In 2017, 5.7 million foreign tourists visited Bali, the majority from China and Australia. The 2018 number was expected to go over 6 million, as the island province played host to international events, including the Annual Meetings of the IMF-World Bank.
That’s a lot of people. And people produce trash. According to the Bali Environment Agency, Bali generates an astounding 3,800 tons of waste every single day, and of the total, only 60 percent get thrown in landfills. Everything else goes everywhere else, including the ocean. Bali’s marine life has suffered because of it, and as its marine life is one of its biggest tourist pulls, the island has paid the damage.
But it’s not just about the tourism industry. It’s about the preservation of environment and culture, which Bali has now made a priority.
The ban on single-use plastics, which included straws, styrofoam containers, and shopping bags, was declared on December 24 of last year. The enforcement of the ban is expected to lead to a big decrease, around 70 percent over the next year, in the presence of plastics in Bali’s marine environment.
“This will give us better fiscal space to support the development of Bali,” Koster said, adding that tourists “will understand” the fee. “They will be happy to pay it as it will be used to strengthen our environment and culture,” he said.
Koster said the policy is directed only toward foreign tourists, not domestic tourists, as the central government has named Bali as the pilot project on a waste management system in a tourist destination.
“Most foreigners come to Bali for a holiday, local tourists only come to visit their family, have meetings or for their institution’s events,” he said, noting that the levy was still being discussed and methods of collection deliberated upon.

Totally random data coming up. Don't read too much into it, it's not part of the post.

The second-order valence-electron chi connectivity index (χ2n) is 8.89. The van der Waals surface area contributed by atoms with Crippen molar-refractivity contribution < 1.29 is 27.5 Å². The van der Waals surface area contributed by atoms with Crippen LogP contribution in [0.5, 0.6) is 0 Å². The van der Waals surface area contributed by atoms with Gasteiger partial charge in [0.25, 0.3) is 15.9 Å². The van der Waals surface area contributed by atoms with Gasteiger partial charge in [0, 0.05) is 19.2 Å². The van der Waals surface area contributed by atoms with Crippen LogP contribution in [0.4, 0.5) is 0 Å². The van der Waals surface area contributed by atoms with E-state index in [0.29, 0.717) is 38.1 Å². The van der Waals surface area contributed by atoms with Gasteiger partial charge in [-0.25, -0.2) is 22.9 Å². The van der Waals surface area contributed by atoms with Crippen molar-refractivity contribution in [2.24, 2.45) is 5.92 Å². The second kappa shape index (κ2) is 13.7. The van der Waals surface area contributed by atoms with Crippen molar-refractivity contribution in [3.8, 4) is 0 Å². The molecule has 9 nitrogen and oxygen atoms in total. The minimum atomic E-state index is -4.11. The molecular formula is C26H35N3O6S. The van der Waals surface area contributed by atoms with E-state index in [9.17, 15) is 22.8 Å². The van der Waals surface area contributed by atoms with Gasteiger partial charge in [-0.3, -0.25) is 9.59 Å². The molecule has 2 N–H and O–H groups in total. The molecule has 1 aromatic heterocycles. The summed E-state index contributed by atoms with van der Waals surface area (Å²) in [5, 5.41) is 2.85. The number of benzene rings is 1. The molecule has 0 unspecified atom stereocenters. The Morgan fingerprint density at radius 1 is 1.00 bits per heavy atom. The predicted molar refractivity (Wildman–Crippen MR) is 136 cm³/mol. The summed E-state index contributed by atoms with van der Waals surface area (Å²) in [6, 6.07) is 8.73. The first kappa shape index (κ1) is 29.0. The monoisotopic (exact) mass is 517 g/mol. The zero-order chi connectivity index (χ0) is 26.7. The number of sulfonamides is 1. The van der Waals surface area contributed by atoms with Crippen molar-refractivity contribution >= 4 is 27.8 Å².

Some ideas for collection of the tax, which is supported by local leaders, are inclusion in airline tickets or payment at designated airport counters. The first has been cited as more feasible.
“Contributions from tourists are needed to help us preserve our environment and culture. Tourists come to enjoy our environment and culture. Why not contribute to preserving it?” said Bali Legislative Council Speaker I Nyoman Adi Wiryatama of the Indonesian Democratic Party of Struggle (PDI-P).
Ida Bagus Purwa Sidemen, the executive director of the Bali chapter of the Indonesian Hotels and Restaurants Association, said the group also felt certain that the new tax would not deter tourists from visiting Bali.
Sidemen said that as long as the tax is used for preserving environment and culture, tourist visits would not decrease. But if there is no real plan or programme in place to execute the bylaw, tourists may feel “disappointed and it would lead to a decrease in tourist arrivals”.
Chairman of the Association of Indonesian Tour and Travel Agencies Bali chapter Ketut Ardana also expressed support of the plan, saying that tourists would not mind paying the levy.
“Actually, it has been discussed in Bali for a long time. If it could be implemented now, that would be really good,” Ardana said, adding that US$10 is not an exorbitant amount to fork out.
Udayana University tourism expert Ida Bagus Puja Astawa noted that “most foreign tourists think it is necessary to preserve nature”, citing a 2015 study, which found that 60 percent of foreign tourists were willing to pay for the preservation of nature and culture.
Bali follows in the footsteps of other tourist destinations that have imposed similar taxes, like Japan, who just this 2019 has begun to collect “the sayonara tax”, a departure tax of 1,000 yen (US$9.10, S$12.37). In Japan’s case, both local and foreign travelers leaving the country by plane or ship are subject to paying the levy.
Bali’s big moves should usher in drastic environmental changes, as long as they are planned out and followed through properly.
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